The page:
Embargo Watch

Keeping an eye on how scientific information embargoes affect news coverage

PNAS lifts embargo early on paper examining fracking’s effects on drinking water after break

with one comment

pnasThe Proceedings of the National Academy of Sciences (PNAS) has lifted the embargo early on a study of drinking water near a contentious fracking site. From an email to reporters sent at 10:48 a.m. Eastern today:

Due to an embargo break, PNAS is lifting the embargo early on the following paper. All other articles are under the scheduled embargo:

  • Drinking water quality near Marcellus shale gas extraction sites

Some homes located within 1 km of Marcellus gas wells may have drinking water contaminated with stray gases, a study finds. Shale gas accounts for an increasing fraction of the U.S. natural gas supply, but the environmental implications of shale gas extraction—a process that includes horizontal drilling and hydraulic fracturing—remain uncertain. Expanding their previous study of methane gas contamination in private drinking water wells near active drilling operations in the Marcellus shale region of northeastern Pennsylvania and southeastern New York, Robert Jackson and colleagues analyzed the concentrations and isotopic signatures of methane, ethane, and propane in 141 wells in the area. The authors report that 82% of the wells analyzed contained methane; on average, methane concentrations were 6-times higher for homes located less than 1 km from drilling sites than for homes farther away. Concentrations of ethane and propane were also higher for homes located within 1 km of drilling sites. Furthermore, the authors found that distance to gas wells was the most significant factor to influence drinking water methane and ethane concentrations. In some cases, the chemical signature of the gases in drinking water was characteristic of a Marcellus-like source, according to the authors.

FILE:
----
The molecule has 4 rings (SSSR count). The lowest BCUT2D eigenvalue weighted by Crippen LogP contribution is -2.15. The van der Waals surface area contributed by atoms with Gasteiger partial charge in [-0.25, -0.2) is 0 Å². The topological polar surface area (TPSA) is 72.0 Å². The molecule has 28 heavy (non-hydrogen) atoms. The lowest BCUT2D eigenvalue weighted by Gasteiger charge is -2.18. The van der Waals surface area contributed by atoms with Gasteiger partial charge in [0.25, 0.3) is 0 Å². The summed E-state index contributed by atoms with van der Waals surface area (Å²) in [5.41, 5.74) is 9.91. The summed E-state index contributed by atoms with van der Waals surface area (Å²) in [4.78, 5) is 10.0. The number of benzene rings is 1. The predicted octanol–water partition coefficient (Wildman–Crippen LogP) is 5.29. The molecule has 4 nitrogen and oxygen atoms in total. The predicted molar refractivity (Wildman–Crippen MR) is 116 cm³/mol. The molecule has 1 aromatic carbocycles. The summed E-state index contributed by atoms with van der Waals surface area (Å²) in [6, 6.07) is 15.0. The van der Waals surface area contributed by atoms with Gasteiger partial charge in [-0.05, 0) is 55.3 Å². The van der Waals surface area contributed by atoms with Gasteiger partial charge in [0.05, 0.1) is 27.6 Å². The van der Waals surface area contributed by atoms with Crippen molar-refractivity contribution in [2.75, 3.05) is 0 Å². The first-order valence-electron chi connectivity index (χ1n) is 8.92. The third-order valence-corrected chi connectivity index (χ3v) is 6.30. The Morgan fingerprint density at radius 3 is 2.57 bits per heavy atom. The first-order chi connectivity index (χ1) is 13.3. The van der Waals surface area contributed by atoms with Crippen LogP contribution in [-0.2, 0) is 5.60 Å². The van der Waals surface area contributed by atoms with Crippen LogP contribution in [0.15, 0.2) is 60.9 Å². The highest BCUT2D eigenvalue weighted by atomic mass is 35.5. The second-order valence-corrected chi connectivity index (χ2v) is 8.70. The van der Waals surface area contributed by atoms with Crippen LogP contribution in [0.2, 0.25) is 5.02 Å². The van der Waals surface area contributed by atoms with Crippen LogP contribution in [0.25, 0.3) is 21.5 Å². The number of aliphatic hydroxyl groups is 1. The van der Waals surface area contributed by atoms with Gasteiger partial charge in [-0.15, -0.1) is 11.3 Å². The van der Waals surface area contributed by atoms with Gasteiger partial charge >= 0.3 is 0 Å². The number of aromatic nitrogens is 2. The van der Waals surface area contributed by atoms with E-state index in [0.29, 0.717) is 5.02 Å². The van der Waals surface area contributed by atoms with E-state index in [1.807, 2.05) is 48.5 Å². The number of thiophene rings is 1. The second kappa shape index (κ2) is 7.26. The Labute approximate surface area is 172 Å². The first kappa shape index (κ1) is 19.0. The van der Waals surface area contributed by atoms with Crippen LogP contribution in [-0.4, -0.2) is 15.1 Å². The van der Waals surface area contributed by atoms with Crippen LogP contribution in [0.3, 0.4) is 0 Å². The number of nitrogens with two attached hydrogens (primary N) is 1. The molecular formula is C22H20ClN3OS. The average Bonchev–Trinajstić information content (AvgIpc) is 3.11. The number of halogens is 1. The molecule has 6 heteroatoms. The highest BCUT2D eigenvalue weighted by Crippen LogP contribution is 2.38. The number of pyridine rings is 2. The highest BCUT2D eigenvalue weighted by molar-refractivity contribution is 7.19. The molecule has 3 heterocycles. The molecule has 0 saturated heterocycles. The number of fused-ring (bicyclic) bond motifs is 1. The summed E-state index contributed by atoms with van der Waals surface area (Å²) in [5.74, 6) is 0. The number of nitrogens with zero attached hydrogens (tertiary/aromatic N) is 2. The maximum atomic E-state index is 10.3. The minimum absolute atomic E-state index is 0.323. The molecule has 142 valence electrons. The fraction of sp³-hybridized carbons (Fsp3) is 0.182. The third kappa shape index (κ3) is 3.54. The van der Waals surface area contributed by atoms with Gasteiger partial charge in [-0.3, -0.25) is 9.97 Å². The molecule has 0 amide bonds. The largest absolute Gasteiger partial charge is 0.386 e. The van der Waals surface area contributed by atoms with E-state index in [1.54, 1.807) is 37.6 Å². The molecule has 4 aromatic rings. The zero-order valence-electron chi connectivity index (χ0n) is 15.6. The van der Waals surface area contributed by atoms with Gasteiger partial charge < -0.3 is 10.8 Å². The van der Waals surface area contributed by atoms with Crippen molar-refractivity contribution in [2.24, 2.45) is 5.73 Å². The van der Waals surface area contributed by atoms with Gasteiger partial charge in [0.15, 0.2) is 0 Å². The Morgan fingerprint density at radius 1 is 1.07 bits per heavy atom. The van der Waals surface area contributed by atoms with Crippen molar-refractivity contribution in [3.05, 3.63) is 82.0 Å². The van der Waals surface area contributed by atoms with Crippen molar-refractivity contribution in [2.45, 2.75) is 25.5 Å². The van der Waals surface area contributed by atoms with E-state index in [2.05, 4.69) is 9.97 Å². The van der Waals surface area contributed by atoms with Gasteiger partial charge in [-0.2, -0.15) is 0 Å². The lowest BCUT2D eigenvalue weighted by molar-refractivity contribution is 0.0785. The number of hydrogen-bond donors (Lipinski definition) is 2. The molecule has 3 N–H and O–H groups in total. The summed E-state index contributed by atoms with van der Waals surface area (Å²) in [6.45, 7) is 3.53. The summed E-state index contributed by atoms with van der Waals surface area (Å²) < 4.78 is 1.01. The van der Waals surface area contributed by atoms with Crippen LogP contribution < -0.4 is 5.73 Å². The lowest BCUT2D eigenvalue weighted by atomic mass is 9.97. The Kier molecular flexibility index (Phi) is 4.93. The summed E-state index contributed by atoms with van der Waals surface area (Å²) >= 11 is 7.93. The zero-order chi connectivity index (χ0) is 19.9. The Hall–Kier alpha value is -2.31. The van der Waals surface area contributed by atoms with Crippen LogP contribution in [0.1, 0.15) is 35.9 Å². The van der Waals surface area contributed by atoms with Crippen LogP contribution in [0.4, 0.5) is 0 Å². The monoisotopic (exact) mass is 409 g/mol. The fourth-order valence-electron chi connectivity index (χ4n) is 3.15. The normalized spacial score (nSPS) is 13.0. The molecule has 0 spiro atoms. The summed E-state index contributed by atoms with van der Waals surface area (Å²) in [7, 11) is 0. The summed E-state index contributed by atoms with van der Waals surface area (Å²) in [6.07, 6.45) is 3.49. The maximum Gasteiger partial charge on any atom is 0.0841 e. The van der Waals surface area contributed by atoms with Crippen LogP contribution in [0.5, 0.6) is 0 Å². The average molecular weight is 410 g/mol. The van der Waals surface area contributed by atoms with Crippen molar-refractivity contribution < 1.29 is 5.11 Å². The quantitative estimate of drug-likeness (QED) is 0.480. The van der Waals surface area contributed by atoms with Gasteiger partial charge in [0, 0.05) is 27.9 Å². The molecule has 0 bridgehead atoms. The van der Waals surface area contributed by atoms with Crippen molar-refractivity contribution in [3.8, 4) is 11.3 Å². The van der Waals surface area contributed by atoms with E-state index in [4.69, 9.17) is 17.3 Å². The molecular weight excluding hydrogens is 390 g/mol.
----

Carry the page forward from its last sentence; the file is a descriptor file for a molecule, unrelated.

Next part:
The study was originally embargoed for 3 p.m. Eastern today.

PNAS tells Embargo Watch:

We’re still investigating the origin and circumstances of the break, but we were alerted to a story in Le Monde that was published before the scheduled embargo lift.


Written by Ivan Oransky

June 24, 2013 at 1:25 pm

Posted in Uncategorized

One Response

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  1. Injecting toxic chemical deep into the earth? Does anyone think this will not have dire consequences for both the Earth and the water supply!?
    Many also believe that the Earth is a living organism and we are poisoning her.


    July 8, 2013 at 10:54 am

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